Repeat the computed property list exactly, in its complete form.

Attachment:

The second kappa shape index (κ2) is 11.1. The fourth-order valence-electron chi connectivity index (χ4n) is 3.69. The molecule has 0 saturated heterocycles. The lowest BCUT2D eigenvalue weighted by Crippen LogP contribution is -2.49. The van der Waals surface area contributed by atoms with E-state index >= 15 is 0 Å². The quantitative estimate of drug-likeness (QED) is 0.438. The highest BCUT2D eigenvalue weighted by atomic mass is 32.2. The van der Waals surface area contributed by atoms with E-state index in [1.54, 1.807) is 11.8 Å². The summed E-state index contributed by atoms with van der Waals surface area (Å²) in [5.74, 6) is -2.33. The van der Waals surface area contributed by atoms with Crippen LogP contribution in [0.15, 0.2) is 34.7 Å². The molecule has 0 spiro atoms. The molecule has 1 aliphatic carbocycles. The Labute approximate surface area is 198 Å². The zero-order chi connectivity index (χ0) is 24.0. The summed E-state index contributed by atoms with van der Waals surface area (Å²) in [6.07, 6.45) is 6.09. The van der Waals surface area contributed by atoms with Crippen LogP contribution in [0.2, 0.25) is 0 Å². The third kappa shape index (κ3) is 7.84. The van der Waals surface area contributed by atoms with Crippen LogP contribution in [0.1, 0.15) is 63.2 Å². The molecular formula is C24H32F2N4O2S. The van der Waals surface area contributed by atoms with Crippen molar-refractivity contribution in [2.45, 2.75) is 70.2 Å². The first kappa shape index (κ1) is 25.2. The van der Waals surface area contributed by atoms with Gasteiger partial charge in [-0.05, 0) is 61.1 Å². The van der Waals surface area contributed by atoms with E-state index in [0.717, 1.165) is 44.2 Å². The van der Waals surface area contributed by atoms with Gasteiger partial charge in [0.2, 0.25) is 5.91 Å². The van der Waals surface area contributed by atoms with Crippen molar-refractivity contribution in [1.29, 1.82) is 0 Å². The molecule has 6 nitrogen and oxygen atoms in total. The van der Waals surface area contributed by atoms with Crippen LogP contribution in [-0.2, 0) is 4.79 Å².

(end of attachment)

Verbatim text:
The second kappa shape index (κ2) is 11.1. The fourth-order valence-electron chi connectivity index (χ4n) is 3.69. The molecule has 0 saturated heterocycles. The lowest BCUT2D eigenvalue weighted by Crippen LogP contribution is -2.49. The van der Waals surface area contributed by atoms with E-state index >= 15 is 0 Å². The quantitative estimate of drug-likeness (QED) is 0.438. The highest BCUT2D eigenvalue weighted by atomic mass is 32.2. The van der Waals surface area contributed by atoms with E-state index in [1.54, 1.807) is 11.8 Å². The summed E-state index contributed by atoms with van der Waals surface area (Å²) in [5.74, 6) is -2.33. The van der Waals surface area contributed by atoms with Crippen LogP contribution in [0.15, 0.2) is 34.7 Å². The molecule has 0 spiro atoms. The molecule has 1 aliphatic carbocycles. The Labute approximate surface area is 198 Å². The zero-order chi connectivity index (χ0) is 24.0. The summed E-state index contributed by atoms with van der Waals surface area (Å²) in [6.07, 6.45) is 6.09. The van der Waals surface area contributed by atoms with Crippen LogP contribution in [0.2, 0.25) is 0 Å². The third kappa shape index (κ3) is 7.84. The van der Waals surface area contributed by atoms with Crippen LogP contribution in [0.1, 0.15) is 63.2 Å². The molecular formula is C24H32F2N4O2S. The van der Waals surface area contributed by atoms with Crippen molar-refractivity contribution in [2.45, 2.75) is 70.2 Å². The first kappa shape index (κ1) is 25.2. The van der Waals surface area contributed by atoms with Gasteiger partial charge in [-0.05, 0) is 61.1 Å². The van der Waals surface area contributed by atoms with E-state index in [0.717, 1.165) is 44.2 Å². The van der Waals surface area contributed by atoms with Gasteiger partial charge in [0.2, 0.25) is 5.91 Å². The van der Waals surface area contributed by atoms with Crippen molar-refractivity contribution in [1.29, 1.82) is 0 Å². The molecule has 6 nitrogen and oxygen atoms in total. The van der Waals surface area contributed by atoms with Crippen LogP contribution in [-0.2, 0) is 4.79 Å².